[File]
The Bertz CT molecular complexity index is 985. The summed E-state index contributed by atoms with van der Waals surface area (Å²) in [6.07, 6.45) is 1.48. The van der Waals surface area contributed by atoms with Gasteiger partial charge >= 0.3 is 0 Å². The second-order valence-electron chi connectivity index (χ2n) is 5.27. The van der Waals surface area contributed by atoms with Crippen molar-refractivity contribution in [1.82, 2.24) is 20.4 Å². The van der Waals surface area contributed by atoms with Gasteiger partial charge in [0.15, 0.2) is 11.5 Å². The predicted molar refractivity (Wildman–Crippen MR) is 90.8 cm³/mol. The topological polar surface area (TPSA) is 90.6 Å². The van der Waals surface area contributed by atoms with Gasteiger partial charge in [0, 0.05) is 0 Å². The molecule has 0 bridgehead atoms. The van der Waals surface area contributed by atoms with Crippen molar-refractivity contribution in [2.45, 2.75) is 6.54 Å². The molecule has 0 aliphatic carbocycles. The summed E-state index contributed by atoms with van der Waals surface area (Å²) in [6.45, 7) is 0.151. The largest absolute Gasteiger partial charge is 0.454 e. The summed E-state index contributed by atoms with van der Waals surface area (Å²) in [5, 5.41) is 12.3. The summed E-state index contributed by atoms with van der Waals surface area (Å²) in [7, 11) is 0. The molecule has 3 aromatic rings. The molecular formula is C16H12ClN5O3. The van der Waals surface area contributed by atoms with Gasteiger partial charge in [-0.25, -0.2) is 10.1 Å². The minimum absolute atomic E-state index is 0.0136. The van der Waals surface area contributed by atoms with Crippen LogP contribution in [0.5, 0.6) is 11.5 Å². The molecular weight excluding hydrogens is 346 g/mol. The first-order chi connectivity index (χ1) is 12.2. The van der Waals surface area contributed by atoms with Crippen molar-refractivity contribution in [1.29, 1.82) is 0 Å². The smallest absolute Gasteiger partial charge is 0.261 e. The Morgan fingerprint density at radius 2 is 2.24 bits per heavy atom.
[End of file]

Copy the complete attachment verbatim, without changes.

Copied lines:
The Bertz CT molecular complexity index is 985. The summed E-state index contributed by atoms with van der Waals surface area (Å²) in [6.07, 6.45) is 1.48. The van der Waals surface area contributed by atoms with Gasteiger partial charge >= 0.3 is 0 Å². The second-order valence-electron chi connectivity index (χ2n) is 5.27. The van der Waals surface area contributed by atoms with Crippen molar-refractivity contribution in [1.82, 2.24) is 20.4 Å². The van der Waals surface area contributed by atoms with Gasteiger partial charge in [0.15, 0.2) is 11.5 Å². The predicted molar refractivity (Wildman–Crippen MR) is 90.8 cm³/mol. The topological polar surface area (TPSA) is 90.6 Å². The van der Waals surface area contributed by atoms with Gasteiger partial charge in [0, 0.05) is 0 Å². The molecule has 0 bridgehead atoms. The van der Waals surface area contributed by atoms with Crippen molar-refractivity contribution in [2.45, 2.75) is 6.54 Å². The molecule has 0 aliphatic carbocycles. The summed E-state index contributed by atoms with van der Waals surface area (Å²) in [6.45, 7) is 0.151. The largest absolute Gasteiger partial charge is 0.454 e. The summed E-state index contributed by atoms with van der Waals surface area (Å²) in [5, 5.41) is 12.3. The summed E-state index contributed by atoms with van der Waals surface area (Å²) in [7, 11) is 0. The molecule has 3 aromatic rings. The molecular formula is C16H12ClN5O3. The van der Waals surface area contributed by atoms with Gasteiger partial charge in [-0.25, -0.2) is 10.1 Å². The minimum absolute atomic E-state index is 0.0136. The van der Waals surface area contributed by atoms with Crippen LogP contribution in [0.5, 0.6) is 11.5 Å². The molecular weight excluding hydrogens is 346 g/mol. The first-order chi connectivity index (χ1) is 12.2. The van der Waals surface area contributed by atoms with Crippen molar-refractivity contribution in [1.29, 1.82) is 0 Å². The smallest absolute Gasteiger partial charge is 0.261 e. The Morgan fingerprint density at radius 2 is 2.24 bits per heavy atom.